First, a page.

Campbell Ritchie wrote:
Did you read the documentation for List#toArray()? Did you see what its return type is? Did you see the strange design of its overloaded brother? For an exercise, see if you can find a version of that overloaded method for Java1.2 or Java1.3 or Java1.4 and see how it differs from the current version.
Is down casting allow here? String array2 = (String) list.toArray(); This returns an Object array.
I know that String array2 = list.toArray(new String) works by specifying the String array as a parameter for toArray() method. And it will give you a String array.
If an array variable v has type A , where A is a reference type, then v can hold
a reference to an instance of any array type B , provided B can be assigned to A
(§5.2). This may result in a run-time exception on a later assignment; see §10.5
for a discussion.
• Develop the code that use parallel stream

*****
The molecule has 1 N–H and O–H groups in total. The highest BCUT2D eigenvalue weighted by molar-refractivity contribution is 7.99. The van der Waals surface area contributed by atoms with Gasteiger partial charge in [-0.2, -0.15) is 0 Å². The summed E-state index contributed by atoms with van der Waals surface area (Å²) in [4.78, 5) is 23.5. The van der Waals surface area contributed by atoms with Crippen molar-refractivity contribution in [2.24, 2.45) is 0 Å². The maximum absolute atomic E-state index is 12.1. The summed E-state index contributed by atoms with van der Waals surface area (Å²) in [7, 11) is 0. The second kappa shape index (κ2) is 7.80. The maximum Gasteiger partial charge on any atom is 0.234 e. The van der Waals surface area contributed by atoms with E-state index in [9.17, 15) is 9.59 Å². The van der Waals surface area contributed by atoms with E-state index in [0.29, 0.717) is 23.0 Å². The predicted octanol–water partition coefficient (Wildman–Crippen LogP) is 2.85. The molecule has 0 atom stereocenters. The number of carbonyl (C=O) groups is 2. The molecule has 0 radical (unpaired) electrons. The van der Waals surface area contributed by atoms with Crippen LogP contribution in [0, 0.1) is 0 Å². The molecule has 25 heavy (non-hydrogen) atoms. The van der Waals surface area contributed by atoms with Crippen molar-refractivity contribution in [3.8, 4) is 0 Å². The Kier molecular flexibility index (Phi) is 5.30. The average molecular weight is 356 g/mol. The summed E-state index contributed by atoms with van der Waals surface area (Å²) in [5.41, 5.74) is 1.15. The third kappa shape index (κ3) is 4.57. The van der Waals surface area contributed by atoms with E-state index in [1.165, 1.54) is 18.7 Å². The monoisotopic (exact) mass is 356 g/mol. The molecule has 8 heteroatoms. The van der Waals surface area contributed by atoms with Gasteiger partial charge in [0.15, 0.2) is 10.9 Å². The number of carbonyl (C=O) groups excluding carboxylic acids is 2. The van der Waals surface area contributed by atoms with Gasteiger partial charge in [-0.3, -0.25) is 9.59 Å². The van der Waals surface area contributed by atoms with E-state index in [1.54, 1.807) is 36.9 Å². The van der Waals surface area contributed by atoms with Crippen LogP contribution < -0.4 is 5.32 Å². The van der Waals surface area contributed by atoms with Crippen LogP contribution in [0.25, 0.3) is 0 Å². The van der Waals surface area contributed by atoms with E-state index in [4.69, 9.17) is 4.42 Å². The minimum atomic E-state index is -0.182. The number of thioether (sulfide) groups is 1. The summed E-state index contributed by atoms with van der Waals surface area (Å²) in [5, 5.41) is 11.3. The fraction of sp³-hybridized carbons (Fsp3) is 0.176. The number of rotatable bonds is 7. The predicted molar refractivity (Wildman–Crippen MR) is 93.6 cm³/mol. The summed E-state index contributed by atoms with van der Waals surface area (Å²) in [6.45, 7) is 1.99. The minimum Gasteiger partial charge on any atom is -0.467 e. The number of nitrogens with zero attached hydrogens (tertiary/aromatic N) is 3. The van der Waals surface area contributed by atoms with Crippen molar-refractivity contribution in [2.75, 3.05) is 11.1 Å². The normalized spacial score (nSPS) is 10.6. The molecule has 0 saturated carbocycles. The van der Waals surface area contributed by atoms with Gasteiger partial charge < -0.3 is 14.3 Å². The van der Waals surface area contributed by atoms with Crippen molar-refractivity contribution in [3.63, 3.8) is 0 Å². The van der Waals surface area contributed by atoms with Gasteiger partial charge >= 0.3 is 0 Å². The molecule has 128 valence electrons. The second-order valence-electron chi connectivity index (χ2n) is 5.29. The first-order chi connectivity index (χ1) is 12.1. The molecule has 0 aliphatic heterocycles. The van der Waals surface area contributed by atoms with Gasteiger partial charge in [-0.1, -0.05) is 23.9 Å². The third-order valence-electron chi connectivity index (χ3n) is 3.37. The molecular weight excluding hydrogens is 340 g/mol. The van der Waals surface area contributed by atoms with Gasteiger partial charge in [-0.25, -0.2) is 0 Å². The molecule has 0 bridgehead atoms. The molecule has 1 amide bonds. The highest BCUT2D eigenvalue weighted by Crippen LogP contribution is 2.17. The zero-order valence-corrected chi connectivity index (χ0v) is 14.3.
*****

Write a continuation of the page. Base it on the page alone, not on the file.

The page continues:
• Implement decomposition and reduction with stream
Yes, that was a bad example
First of all, don't use ternary statements if you're going to return booleans from them...
An enum type is a special data type that enables for a variable to be a set of predefined constants. The variable must be equal to one of the values that have been predefined for it. Common examples include compass directions (values of NORTH, SOUTH, EAST, and WEST) and the days of the week.
Because they are constants, the names of an enum type's fields are in uppercase letters.
Each enum constant is declared with values for the mass and radius parameters. These values are passed to the constructor when the constant is created. Java requires that the constants be defined first, prior to any fields or methods. Also, when there are fields and methods, the list of enum constants must end with a semicolon.